Does Bipolar Disorder Run In Families?

There has been a lot of debate in recent years on whether bipolar disorder has a genetic link and runs in families. Bipolar disorder is a chronic mental health condition, and people with this condition tend to fluctuate between periods of elevated moods known as mania and negative moods known as depression. These mood swings are known to take place all of a sudden and can cause severe disruption in the lives of people having bipolar disorder. It makes it difficult for them to function properly at their workplace or school, they have difficulty maintaining their relationships, and even have trouble keeping a job. The causes of bipolar disorder are not understood properly, but it is believed that there is a potential connection between bipolar disorder having a family history. But does bipolar disorder run in families? Let’s take a look.

Does Bipolar Disorder Run In Families?

Bipolar disorder is a mental health condition that is marked by extreme mood shifts.(1) People with this condition experience alternating periods of mania and depression, sometimes experiencing the symptoms together. These mood changes can occur suddenly.(2,3) According to data by the National Institute of Mental Health, nearly 2.8 percent of adolescents and adults in the United States have bipolar disorder.(4,5)

The causes of bipolar disorder are not properly understood, but studies have found that there could be a possible connection between bipolar disorder and family history. This has led researchers to believe that there could be a genetic component to the disorder. Having a family history of bipolar disorder is now thought to be a major risk factor for developing the condition. This potential connection is likely caused due to some specific genes.(6)

According to a 2009 study, adults who have relatives with bipolar disorder have a ten times higher risk of also developing the illness.(7) This risk continues to increase the more closely in relation to the family member is. This means that if any of your parents have bipolar disorder, then you have a higher likelihood of developing the condition as compared to the risk if your great uncle has the disease.

Studies have found that genetics account for around 60 to 80% of the cause behind bipolar disorder.(8) This means that hereditary is not the only cause of bipolar disease. If you have a family history of the disease, it does not mean that you will automatically also develop the condition. In fact, most family members of relatives with bipolar disorder will not develop the illness.(9)

According to the National Institutes of Health (NIH), studies have found that irregularities in some genes come together to increase a person’s risk of developing bipolar disorder.(10) The exact manner in which this happens remains unclear.

However, just having a genetic predisposition to bipolar disease is not sufficient to trigger the development of the illness. There need to be certain environmental factors as well that are necessary to trigger the symptoms in people who have the relevant gene variations.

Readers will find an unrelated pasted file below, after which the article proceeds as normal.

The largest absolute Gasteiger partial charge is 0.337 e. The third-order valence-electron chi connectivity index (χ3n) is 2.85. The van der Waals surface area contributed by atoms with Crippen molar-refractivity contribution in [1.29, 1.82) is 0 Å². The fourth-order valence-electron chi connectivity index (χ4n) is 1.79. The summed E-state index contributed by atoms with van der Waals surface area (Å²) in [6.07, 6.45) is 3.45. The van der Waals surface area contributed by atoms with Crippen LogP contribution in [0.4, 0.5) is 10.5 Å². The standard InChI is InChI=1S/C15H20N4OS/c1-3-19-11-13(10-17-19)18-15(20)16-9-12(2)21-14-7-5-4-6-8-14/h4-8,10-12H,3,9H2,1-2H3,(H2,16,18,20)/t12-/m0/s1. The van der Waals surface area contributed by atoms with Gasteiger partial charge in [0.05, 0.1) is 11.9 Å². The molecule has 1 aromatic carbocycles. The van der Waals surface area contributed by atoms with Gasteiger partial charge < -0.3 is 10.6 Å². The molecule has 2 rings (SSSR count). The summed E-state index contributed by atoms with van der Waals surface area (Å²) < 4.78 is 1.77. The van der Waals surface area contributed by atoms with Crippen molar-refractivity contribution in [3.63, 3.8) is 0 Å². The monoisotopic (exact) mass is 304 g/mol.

Additionally, research has shown that a majority of people with a genetic predisposition to bipolar disorder are healthy, and even those with a relative with bipolar disorder are not known to have the condition themselves.(11)

Other Possible Causes for Bipolar Disorder

Apart from the genetic link, there are many other risk factors for the disease. Some of these risk factors and triggers include:

Environmental Factors

Environmental factors are also believed to be a potential cause of bipolar disorder. Sometimes, a stressful event can act as a trigger for the beginning of bipolar disorder. This event could either be a high-stress event that occurs in your personal or professional life. A significant and sudden life change, such as a traumatic physical injury or the death of a loved one, can also trigger the onset of bipolar disorder. People who have already been diagnosed with bipolar disorder often find it beneficial to control the levels of stress in their lives.(12)

Seasonal factors are also believed to act as a trigger for bipolar disorder episodes. The change in seasons from winter to spring is a particularly strong trigger for bipolar disease. This because of the rapid increase in the number of hours of sunshine present during the day impacts the pineal gland. This is believed to influence the development of mania and depression.(13,14)

Some other environmental triggers for bipolar disorder may include heavy alcohol or drug use, as well as a lack of sleep.(15,16) In some cases, bipolar disorder in women can also be triggered after giving birth. This usually happens in women who are already biologically inclined to develop bipolar disease, to begin with. Pregnancy, though, has not been found as being a potential underlying trigger for bipolar disorder.(17)